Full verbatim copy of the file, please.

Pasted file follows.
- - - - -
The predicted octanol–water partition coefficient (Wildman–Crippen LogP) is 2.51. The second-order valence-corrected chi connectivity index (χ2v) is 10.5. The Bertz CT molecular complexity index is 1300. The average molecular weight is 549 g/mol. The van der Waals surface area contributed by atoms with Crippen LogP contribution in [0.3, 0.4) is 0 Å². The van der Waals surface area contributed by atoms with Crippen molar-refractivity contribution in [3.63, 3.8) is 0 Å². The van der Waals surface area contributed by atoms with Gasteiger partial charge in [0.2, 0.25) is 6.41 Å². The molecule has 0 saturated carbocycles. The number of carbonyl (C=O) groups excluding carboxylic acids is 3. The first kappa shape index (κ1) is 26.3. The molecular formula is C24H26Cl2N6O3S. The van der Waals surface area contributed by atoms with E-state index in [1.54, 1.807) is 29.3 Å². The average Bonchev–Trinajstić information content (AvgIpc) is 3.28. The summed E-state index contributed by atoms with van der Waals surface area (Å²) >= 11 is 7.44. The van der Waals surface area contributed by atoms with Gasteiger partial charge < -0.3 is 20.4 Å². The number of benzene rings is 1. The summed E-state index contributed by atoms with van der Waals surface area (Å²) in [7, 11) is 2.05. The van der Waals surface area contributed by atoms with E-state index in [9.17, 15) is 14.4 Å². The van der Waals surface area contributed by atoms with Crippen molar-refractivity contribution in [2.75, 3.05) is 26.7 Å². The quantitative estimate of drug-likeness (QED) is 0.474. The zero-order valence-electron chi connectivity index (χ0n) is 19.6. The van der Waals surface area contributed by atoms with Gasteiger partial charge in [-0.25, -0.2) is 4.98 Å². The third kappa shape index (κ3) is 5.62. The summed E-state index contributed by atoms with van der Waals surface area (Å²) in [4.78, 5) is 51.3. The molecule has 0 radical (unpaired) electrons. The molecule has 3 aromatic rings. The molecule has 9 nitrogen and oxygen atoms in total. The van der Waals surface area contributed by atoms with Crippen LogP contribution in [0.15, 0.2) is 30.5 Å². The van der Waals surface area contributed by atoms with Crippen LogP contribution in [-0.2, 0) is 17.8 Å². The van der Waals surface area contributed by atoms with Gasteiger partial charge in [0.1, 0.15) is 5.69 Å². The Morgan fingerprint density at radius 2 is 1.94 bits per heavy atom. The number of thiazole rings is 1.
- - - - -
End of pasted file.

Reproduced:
The predicted octanol–water partition coefficient (Wildman–Crippen LogP) is 2.51. The second-order valence-corrected chi connectivity index (χ2v) is 10.5. The Bertz CT molecular complexity index is 1300. The average molecular weight is 549 g/mol. The van der Waals surface area contributed by atoms with Crippen LogP contribution in [0.3, 0.4) is 0 Å². The van der Waals surface area contributed by atoms with Crippen molar-refractivity contribution in [3.63, 3.8) is 0 Å². The van der Waals surface area contributed by atoms with Gasteiger partial charge in [0.2, 0.25) is 6.41 Å². The molecule has 0 saturated carbocycles. The number of carbonyl (C=O) groups excluding carboxylic acids is 3. The first kappa shape index (κ1) is 26.3. The molecular formula is C24H26Cl2N6O3S. The van der Waals surface area contributed by atoms with E-state index in [1.54, 1.807) is 29.3 Å². The average Bonchev–Trinajstić information content (AvgIpc) is 3.28. The summed E-state index contributed by atoms with van der Waals surface area (Å²) >= 11 is 7.44. The van der Waals surface area contributed by atoms with Gasteiger partial charge < -0.3 is 20.4 Å². The number of benzene rings is 1. The summed E-state index contributed by atoms with van der Waals surface area (Å²) in [7, 11) is 2.05. The van der Waals surface area contributed by atoms with E-state index in [9.17, 15) is 14.4 Å². The van der Waals surface area contributed by atoms with Crippen molar-refractivity contribution in [2.75, 3.05) is 26.7 Å². The quantitative estimate of drug-likeness (QED) is 0.474. The zero-order valence-electron chi connectivity index (χ0n) is 19.6. The van der Waals surface area contributed by atoms with Gasteiger partial charge in [-0.25, -0.2) is 4.98 Å². The third kappa shape index (κ3) is 5.62. The summed E-state index contributed by atoms with van der Waals surface area (Å²) in [4.78, 5) is 51.3. The molecule has 0 radical (unpaired) electrons. The molecule has 3 aromatic rings. The molecule has 9 nitrogen and oxygen atoms in total. The van der Waals surface area contributed by atoms with Crippen LogP contribution in [0.15, 0.2) is 30.5 Å². The van der Waals surface area contributed by atoms with Crippen LogP contribution in [-0.2, 0) is 17.8 Å². The van der Waals surface area contributed by atoms with Gasteiger partial charge in [0.1, 0.15) is 5.69 Å². The Morgan fingerprint density at radius 2 is 1.94 bits per heavy atom. The number of thiazole rings is 1.